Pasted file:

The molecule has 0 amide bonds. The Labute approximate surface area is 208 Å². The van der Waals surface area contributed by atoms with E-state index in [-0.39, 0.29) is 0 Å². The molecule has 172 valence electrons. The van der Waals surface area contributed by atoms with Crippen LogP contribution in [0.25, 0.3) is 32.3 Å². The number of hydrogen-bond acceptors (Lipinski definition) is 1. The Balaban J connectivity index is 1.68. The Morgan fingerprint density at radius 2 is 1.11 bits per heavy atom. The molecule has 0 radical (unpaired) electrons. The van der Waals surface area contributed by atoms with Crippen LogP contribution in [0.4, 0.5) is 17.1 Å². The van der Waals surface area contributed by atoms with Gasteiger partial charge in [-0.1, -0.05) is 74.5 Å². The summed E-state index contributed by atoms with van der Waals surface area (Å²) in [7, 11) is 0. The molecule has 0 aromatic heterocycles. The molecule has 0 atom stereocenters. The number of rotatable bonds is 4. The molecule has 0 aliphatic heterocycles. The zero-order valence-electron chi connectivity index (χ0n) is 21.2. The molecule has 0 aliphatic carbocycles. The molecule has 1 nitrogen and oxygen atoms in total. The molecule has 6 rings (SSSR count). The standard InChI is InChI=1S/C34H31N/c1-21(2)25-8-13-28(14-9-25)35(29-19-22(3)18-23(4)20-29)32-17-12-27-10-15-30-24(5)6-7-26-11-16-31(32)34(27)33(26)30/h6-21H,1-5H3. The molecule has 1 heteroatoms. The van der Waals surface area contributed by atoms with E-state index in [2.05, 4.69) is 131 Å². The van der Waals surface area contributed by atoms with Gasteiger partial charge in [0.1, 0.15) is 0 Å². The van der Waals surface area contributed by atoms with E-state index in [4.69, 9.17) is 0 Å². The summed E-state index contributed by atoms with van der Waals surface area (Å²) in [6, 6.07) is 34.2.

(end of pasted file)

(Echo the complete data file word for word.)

The molecule has 0 amide bonds. The Labute approximate surface area is 208 Å². The van der Waals surface area contributed by atoms with E-state index in [-0.39, 0.29) is 0 Å². The molecule has 172 valence electrons. The van der Waals surface area contributed by atoms with Crippen LogP contribution in [0.25, 0.3) is 32.3 Å². The number of hydrogen-bond acceptors (Lipinski definition) is 1. The Balaban J connectivity index is 1.68. The Morgan fingerprint density at radius 2 is 1.11 bits per heavy atom. The molecule has 0 radical (unpaired) electrons. The van der Waals surface area contributed by atoms with Crippen LogP contribution in [0.4, 0.5) is 17.1 Å². The van der Waals surface area contributed by atoms with Gasteiger partial charge in [-0.1, -0.05) is 74.5 Å². The summed E-state index contributed by atoms with van der Waals surface area (Å²) in [7, 11) is 0. The molecule has 0 aromatic heterocycles. The molecule has 0 atom stereocenters. The number of rotatable bonds is 4. The molecule has 0 aliphatic heterocycles. The zero-order valence-electron chi connectivity index (χ0n) is 21.2. The molecule has 0 aliphatic carbocycles. The molecule has 1 nitrogen and oxygen atoms in total. The molecule has 6 rings (SSSR count). The standard InChI is InChI=1S/C34H31N/c1-21(2)25-8-13-28(14-9-25)35(29-19-22(3)18-23(4)20-29)32-17-12-27-10-15-30-24(5)6-7-26-11-16-31(32)34(27)33(26)30/h6-21H,1-5H3. The molecule has 1 heteroatoms. The van der Waals surface area contributed by atoms with E-state index in [2.05, 4.69) is 131 Å². The van der Waals surface area contributed by atoms with Gasteiger partial charge in [0.1, 0.15) is 0 Å². The van der Waals surface area contributed by atoms with E-state index in [4.69, 9.17) is 0 Å². The summed E-state index contributed by atoms with van der Waals surface area (Å²) in [6, 6.07) is 34.2.